There are an awful lot of locked doors in this game and you won't be able to open all of them. Some require keys and some you will 'force' open while other locations will become accessible by solving puzzles. As with the first game you will encounter 'ghosts' who may help you if you help them, and on two occasions you will also need to run from the 'hunter'. The hunter is the manifestation of a malevolent force which will pursue you until you reach relative safety. These sequences aren't really timed but relate to the number of 'moves' you make to reach safety. So if you make a wrong turning you will likely be caught but then the game simply restores you to the start of the sequence to try again.
The puzzles include finding and using inventory items and carrying out various other 'tasks' such as solving a crossword or sorting books. These puzzles are generally fairly easy to solve and make sense in the context of the story, but I would have liked a bit more of a challenge. What held me up the longest was initially missing two crucial hotspots, one in each act, so I spent a lot of time re-searching accessible locations and trying locked doors again. There is a positive to this as I quickly learned to find my way around and once I moved on I made good progress again.
This Delaware St. John series is evolving nicely and The Town With No Name is a more substantial offering than the first game. It is altogether better designed in terms of integrating the puzzles and overall refinement. The investigation starts off slowly and seems at first glance to be a standard 'haunted house' mystery but the story really develops in the second part. It is here where the quality of the writing really comes to the fore and an unexpected twist sets us up for a further game to come. The tension created as the game nears its climax is palpable and I would have run away earlier had the main doors not been stuck.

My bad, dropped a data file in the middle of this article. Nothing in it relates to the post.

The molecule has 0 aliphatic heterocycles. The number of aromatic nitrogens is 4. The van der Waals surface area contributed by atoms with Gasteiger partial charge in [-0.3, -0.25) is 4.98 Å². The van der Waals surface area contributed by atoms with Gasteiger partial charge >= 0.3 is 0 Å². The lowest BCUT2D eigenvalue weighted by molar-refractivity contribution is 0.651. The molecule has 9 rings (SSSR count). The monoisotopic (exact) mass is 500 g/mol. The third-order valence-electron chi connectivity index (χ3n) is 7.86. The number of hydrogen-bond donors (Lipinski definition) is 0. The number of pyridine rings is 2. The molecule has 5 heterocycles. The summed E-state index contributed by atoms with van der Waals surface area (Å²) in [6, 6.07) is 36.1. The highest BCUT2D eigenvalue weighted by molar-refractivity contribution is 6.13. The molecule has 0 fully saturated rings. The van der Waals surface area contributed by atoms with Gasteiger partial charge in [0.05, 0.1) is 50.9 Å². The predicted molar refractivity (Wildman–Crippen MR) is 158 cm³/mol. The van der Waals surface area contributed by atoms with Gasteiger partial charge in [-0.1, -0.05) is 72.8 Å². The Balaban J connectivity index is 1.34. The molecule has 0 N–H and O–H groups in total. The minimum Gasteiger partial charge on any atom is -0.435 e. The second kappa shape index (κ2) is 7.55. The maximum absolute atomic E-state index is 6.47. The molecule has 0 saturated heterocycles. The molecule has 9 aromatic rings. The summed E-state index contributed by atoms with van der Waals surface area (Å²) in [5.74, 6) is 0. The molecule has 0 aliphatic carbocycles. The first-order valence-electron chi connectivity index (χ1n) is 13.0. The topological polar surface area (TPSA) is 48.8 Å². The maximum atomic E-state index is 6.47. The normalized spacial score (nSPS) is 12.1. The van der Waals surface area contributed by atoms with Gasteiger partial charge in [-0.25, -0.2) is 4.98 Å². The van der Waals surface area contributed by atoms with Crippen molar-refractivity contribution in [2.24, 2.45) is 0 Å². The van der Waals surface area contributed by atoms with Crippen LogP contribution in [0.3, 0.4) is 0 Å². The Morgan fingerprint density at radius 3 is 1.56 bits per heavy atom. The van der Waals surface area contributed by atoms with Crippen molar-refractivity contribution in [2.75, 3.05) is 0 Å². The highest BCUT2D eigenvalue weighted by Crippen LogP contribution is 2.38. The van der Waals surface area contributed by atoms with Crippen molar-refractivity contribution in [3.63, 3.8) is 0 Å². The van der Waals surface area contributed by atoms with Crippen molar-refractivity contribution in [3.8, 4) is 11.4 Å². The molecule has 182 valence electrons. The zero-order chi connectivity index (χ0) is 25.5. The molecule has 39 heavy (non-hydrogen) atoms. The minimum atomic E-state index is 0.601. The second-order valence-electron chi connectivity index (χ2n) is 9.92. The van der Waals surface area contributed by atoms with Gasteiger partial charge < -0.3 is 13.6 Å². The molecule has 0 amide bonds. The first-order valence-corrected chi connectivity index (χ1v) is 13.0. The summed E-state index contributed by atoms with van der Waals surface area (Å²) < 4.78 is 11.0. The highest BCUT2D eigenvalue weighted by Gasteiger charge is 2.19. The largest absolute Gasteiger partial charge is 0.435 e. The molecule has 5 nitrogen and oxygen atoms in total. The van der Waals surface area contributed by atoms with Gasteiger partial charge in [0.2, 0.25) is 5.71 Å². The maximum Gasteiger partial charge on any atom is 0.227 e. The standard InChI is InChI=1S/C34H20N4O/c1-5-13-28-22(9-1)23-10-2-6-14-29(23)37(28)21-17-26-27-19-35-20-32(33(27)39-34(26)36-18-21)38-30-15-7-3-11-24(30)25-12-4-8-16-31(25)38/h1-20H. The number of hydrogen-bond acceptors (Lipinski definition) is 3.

Many factors come together to build up the atmosphere including the muted graphics where locations are illuminated by Delaware's torch beam, the creaks and moans of old buildings, and the pervading sense that you are not alone. The music is very good, subtle but appropriate as highlighted by the mournful tolling of a solitary bell.
The voice acting, too, is generally good though some of the distorting effects used when the apparitions speak can make it hard to understand what is being said. There are no subtitles and these would have helped in some of the scenes.
I enjoyed playing The Town With No Name and though I thought it could have included a few more intricate puzzles to increase the challenge it is still eminently playable and especially good for those who are new to adventuring.
You can purchase this game on-line from the Delaware St John website.
Copyright © Gordon Aplin 2005.